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Diabetes in cats

Feline diabetes mellitus (DM) is a metabolic disorder that affects a cat’s ability to regulate its blood sugar levels, resulting in high blood sugar levels (hyperglycemia). DM is considered the second most common endocrine disease in cats. It occurs when the pancreas is not able to produce enough insulin (the hormone in charge of regulating glucose levels) or when the organs become resistant to it. In cats, this condition is similar to DM type II seen in humans, where the main problem is insulin resistance. While type I DM (lower insulin production) can also occur in cats, it is a less frequent condition in this species.

Any cat can potentially develop DM during its life, but there are some risk factors that contribute to the development of this disease. These include:

  • Obesity → Overweight cats have a higher risk of developing DM due to the impact of excess body fat on insulin production and sensitivity.
  • Age → Middle-aged and older cats are more prone to DM, with the average age of diagnosis around 7 to 10 years old.
  • Gender → Male neutered indoor cats are also more prone to DM.
  • – Genetics → Some cat breeds, such as the Burmese and Siamese, have a higher predisposition to DM.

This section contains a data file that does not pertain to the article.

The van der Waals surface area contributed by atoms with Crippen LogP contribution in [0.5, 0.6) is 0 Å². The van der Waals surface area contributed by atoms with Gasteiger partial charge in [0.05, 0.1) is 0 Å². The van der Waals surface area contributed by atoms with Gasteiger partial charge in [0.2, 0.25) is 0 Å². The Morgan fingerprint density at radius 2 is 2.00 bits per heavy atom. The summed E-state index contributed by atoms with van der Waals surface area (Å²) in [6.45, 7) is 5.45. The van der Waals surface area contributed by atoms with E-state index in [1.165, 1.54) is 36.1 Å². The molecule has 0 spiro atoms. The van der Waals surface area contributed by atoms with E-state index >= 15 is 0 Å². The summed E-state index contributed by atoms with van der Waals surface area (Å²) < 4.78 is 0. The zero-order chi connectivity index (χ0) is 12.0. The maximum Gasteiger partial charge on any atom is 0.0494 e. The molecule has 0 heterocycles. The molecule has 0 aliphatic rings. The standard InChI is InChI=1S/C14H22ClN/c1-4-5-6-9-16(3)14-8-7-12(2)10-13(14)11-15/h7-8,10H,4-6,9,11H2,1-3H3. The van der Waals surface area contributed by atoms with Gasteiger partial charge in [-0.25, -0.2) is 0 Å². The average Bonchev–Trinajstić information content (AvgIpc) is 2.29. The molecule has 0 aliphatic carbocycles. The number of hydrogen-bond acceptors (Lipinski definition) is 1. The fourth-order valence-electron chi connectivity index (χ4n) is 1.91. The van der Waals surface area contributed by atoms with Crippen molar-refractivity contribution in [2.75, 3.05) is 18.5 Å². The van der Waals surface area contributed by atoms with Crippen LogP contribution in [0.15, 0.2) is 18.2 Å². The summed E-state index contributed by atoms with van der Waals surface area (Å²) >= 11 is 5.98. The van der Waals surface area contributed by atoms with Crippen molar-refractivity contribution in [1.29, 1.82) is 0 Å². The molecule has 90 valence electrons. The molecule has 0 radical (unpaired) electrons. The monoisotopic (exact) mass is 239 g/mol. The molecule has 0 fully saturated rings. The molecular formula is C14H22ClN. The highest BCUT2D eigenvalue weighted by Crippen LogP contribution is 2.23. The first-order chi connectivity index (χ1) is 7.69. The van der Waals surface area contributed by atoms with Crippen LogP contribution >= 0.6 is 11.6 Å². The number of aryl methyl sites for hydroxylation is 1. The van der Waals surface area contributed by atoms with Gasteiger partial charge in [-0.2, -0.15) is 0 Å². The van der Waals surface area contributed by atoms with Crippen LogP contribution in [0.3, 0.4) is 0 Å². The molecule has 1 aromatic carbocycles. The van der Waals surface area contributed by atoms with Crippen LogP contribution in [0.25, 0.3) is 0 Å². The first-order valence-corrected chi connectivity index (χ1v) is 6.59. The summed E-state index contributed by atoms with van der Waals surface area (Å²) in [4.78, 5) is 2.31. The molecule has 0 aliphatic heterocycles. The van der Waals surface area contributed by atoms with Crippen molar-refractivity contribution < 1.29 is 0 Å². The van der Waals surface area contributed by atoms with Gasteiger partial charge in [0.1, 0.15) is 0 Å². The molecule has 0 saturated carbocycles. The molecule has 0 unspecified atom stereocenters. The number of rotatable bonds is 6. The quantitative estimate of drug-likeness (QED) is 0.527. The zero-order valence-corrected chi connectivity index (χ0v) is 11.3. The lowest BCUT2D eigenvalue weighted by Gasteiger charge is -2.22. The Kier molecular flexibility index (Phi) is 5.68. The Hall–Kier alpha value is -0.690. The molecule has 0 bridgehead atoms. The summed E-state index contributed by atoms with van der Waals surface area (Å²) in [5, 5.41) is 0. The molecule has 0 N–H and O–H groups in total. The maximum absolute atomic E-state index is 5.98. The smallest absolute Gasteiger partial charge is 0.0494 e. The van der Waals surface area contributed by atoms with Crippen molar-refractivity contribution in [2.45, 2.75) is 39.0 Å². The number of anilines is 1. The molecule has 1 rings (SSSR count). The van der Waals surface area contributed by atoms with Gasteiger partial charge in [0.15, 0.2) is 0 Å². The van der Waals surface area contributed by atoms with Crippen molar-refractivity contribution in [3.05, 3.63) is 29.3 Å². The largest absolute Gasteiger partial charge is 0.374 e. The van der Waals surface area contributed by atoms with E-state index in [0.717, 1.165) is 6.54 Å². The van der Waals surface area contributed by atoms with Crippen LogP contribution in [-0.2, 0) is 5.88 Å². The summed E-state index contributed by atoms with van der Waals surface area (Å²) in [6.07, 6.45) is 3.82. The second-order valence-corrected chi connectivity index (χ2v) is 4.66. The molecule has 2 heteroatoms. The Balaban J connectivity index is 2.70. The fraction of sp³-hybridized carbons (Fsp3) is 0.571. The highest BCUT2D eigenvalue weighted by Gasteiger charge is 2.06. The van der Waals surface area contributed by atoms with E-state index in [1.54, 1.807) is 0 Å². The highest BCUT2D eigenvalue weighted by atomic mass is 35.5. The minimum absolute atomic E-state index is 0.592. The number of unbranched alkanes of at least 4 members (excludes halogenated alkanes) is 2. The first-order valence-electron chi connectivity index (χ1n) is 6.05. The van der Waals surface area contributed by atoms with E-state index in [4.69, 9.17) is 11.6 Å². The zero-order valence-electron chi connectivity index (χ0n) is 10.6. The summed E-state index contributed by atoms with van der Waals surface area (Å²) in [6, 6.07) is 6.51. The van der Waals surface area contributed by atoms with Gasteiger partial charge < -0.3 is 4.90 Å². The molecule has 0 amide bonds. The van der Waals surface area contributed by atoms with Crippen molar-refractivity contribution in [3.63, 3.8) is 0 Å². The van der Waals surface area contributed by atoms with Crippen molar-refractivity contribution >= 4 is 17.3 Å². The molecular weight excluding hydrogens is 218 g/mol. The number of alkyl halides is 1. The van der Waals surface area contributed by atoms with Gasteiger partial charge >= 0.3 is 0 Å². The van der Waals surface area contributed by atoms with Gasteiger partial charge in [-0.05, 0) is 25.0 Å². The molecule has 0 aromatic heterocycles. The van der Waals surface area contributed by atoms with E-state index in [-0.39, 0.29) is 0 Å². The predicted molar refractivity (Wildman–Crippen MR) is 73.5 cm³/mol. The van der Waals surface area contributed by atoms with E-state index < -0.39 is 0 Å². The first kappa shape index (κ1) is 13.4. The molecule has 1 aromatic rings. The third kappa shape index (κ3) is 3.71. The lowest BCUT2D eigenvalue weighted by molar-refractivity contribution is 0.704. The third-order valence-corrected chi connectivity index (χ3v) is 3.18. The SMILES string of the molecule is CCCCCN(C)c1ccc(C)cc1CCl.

• Other factors → Certain medical conditions such as pancreatitis or acromegaly, or steroid medications can increase the likelihood of DM.

Common symptoms of diabetes in cats include:

  • Increased thirst and urination
  • Weight loss despite having a good appetite, increased hunger, lethargy, and fatigue due to the body’s inability to use glucose for energy.
  • Vomiting
  • Muscle wasting
  • Plantigrade stance (cats walking with their whole foot almost fully touching the ground). This sign is observed less frequently in cats.

Regardless of the type, in all cases of DM, there is an increased amount of glucose in the blood. As a result, DM is diagnosed by the presence of typical clinical signs along with persistent elevated blood glucose (BG) and glucosuria (glucose found in urine). This can be diagnosed by performing full bloodwork and a urinalysis. Your veterinarian may also use the blood sample to perform a serum fructosamine test, which provides information about the average BG levels over the last couple of weeks.